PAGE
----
On September 28, 2021, the European Commission launched a consultation on a proposed Directive that would obligate member states to introduce the same rules regarding withholding tax on dividend and interest payments.
The Directive will also include a system for tax authorities to exchange information and cooperate with each other.
According to the Commission, the Directive aims to improve burdensome withholding tax relief procedures for cross-border investors in the securities market. The changes will primarily benefit cross-border portfolio investors.
As explained in the consultation, when an EU resident makes an investment in securities in another member state, the payments received in return (dividends or interest) are normally subject to a withholding tax in the country of the investment (the source country), at a rate which is often higher than the reduced rate on the basis of an applicable bilateral double tax agreement. Where this applies, in order to eliminate the double taxation, the non-resident investor is then required to submit ex-post a refund claim of the excess tax withheld by the source country.
The Commission noted that the current procedures can be abused, as shown recently by an investigation carried out by a consortium of investigative journalists that reported the existence of an alleged large-scale tax fraud known as “Cum/Ex” scheme and subsequent “Cum/Cum” Scheme in some EU member states, which cost member states billions.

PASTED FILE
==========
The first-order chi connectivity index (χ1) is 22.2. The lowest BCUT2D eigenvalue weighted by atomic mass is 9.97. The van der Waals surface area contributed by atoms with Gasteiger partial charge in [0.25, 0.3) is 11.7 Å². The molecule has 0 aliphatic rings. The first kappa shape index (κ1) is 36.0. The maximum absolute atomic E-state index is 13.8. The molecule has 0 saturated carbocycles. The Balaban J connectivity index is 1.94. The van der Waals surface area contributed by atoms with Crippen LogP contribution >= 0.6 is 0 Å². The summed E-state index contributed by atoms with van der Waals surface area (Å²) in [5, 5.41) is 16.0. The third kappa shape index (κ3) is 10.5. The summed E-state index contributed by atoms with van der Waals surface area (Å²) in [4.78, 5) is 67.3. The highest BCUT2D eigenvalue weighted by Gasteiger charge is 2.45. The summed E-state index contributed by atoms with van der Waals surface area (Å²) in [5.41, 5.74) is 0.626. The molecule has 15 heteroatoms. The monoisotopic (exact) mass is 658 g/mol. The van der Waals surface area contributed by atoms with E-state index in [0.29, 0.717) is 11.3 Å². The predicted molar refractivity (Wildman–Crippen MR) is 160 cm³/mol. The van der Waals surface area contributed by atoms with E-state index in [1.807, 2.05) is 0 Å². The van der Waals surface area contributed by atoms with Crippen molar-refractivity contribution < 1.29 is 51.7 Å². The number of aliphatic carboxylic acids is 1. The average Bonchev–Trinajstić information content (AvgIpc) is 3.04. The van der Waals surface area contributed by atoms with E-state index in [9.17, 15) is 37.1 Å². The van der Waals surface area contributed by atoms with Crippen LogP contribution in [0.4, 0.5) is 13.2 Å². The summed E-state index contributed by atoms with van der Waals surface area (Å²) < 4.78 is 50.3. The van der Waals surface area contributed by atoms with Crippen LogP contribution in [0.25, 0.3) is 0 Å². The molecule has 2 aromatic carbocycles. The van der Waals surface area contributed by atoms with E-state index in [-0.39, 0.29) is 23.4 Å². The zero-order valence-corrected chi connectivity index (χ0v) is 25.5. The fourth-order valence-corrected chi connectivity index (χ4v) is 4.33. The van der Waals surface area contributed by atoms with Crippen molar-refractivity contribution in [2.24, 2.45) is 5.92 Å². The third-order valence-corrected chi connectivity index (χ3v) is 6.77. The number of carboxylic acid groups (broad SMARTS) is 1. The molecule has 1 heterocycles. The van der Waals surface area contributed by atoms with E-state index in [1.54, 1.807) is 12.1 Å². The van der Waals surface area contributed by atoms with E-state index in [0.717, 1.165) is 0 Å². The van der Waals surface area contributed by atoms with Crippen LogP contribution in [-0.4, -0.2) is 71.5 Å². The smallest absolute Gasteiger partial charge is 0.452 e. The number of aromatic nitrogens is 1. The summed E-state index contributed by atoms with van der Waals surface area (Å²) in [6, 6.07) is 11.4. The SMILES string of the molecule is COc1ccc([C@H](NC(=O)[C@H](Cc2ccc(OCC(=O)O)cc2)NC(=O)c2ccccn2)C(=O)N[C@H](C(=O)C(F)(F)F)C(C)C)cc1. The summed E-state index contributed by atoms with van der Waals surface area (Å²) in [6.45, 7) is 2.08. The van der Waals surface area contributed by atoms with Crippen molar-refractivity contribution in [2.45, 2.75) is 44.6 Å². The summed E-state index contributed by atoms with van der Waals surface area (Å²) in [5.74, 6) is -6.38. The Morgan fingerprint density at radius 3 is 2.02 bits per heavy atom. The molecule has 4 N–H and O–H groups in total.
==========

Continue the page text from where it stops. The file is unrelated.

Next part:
In addition, such withholding tax relief mechanisms for cross-border payments have proved to be lengthy, resource-intensive, and costly for both investors and tax agencies, the Commission said. According to the Commission, in some cases, these high costs drive non-resident taxpayers to forego their right to apply for the tax treaty benefits that they are entitled to, thereby leading to double taxation and as a consequence to less attractive net returns than for domestic investments.
The consultation considers three options, namely: improving withholding tax refund procedures to make them more efficient, establishing a fully fledged common EU relief at source system, and/or enhancing the existing administrative cooperation framework to verify entitlement to double tax convention benefits.